The amount of medicine that you take depends on the strength of the medicine. Also, the number of doses you take each day, the time allowed between doses, and the length of time you take the medicine depend on the medical problem for which you are using the medicine.

  • For Parkinson's disease:
    • For oral dosage form (tablets):
      • Adults and teenagers—At first, 250 milligrams (mg) two to four times a day. Your doctor may increase your dose if needed. However, the dose is usually not more than 8000 mg (8 grams) a day.
      • Children up to 12 years of age—Use and dose must be determined by your doctor.
  • For Parkinson's disease:
    • For oral tablet dosage form:
      • Adults—At first, 1 tablet three or four times a day. Your doctor may need to change your dose, depending on how you respond to this combination medicine.
      • Children and teenagers—Use and dose must be determined by your doctor.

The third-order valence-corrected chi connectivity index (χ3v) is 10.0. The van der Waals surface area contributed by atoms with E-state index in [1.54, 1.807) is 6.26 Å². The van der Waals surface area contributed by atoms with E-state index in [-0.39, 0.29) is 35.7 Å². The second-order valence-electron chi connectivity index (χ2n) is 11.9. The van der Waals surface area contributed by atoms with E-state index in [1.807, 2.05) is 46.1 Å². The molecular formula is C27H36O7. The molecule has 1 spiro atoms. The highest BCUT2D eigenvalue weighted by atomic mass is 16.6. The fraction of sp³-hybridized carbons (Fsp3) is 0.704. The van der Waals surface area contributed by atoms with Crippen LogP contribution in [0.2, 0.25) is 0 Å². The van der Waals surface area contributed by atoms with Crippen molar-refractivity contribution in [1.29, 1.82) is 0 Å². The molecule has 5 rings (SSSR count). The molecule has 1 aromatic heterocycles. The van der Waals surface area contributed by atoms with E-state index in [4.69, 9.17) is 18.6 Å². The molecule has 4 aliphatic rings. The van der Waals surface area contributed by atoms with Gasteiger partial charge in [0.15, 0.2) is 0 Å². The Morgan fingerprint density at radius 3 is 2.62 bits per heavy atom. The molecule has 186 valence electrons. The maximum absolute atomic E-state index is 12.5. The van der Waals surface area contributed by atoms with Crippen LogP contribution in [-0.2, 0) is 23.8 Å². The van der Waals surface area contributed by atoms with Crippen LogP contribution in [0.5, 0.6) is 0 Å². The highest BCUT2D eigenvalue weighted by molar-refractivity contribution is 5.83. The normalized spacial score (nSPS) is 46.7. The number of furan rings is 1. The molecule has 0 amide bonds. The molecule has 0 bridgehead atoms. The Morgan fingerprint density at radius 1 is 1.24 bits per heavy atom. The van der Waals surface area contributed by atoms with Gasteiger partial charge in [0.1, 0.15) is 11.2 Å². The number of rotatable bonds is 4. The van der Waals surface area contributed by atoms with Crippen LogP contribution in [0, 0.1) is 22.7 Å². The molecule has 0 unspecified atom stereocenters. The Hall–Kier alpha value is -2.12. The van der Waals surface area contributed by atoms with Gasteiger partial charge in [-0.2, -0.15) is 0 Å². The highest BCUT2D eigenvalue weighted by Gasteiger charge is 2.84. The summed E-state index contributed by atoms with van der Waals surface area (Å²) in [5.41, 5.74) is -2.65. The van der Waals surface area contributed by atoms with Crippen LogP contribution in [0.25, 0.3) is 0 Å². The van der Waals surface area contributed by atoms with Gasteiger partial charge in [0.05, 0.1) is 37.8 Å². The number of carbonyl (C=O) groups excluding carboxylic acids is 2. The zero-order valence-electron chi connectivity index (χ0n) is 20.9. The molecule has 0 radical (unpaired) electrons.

• For oral extended-release tablet dosage form:
      • Adults—At first, 1 tablet two times a day. However, you may need to take more than this. Your doctor will decide the right dose for you, depending on your condition and the other medicines you may be taking for Parkinson's disease.
      • Children and teenagers—Use and dose must be determined by your doctor.

Missed dose—

If you miss a dose of this medicine, take it as soon as possible. However, if it is almost time for your next dose, skip the missed dose and go back to your regular dosing schedule. Do not double doses.

Storage—

Store the medicine in a closed container at room temperature, away from heat, moisture, and direct light. Keep from freezing.

Keep out of the reach of children.

Do not keep outdated medicine or medicine no longer needed.

Precautions While Using This Medicine:

Before having any kind of surgery (including dental surgery) or emergency treatment, tell the medical doctor or dentist in charge that you are taking this medicine.

For patients with diabetes:

  • This medicine may cause test results for urine sugar or ketones to be wrong. Check with your doctor before depending on home tests using the paper-strip or tablet method.

This medicine may cause some people to become dizzy, confused, or have blurred or double vision. Make sure you know how you react to this medicine before you drive, use machines, or do anything else that could be dangerous if you are not alert or not able to see well.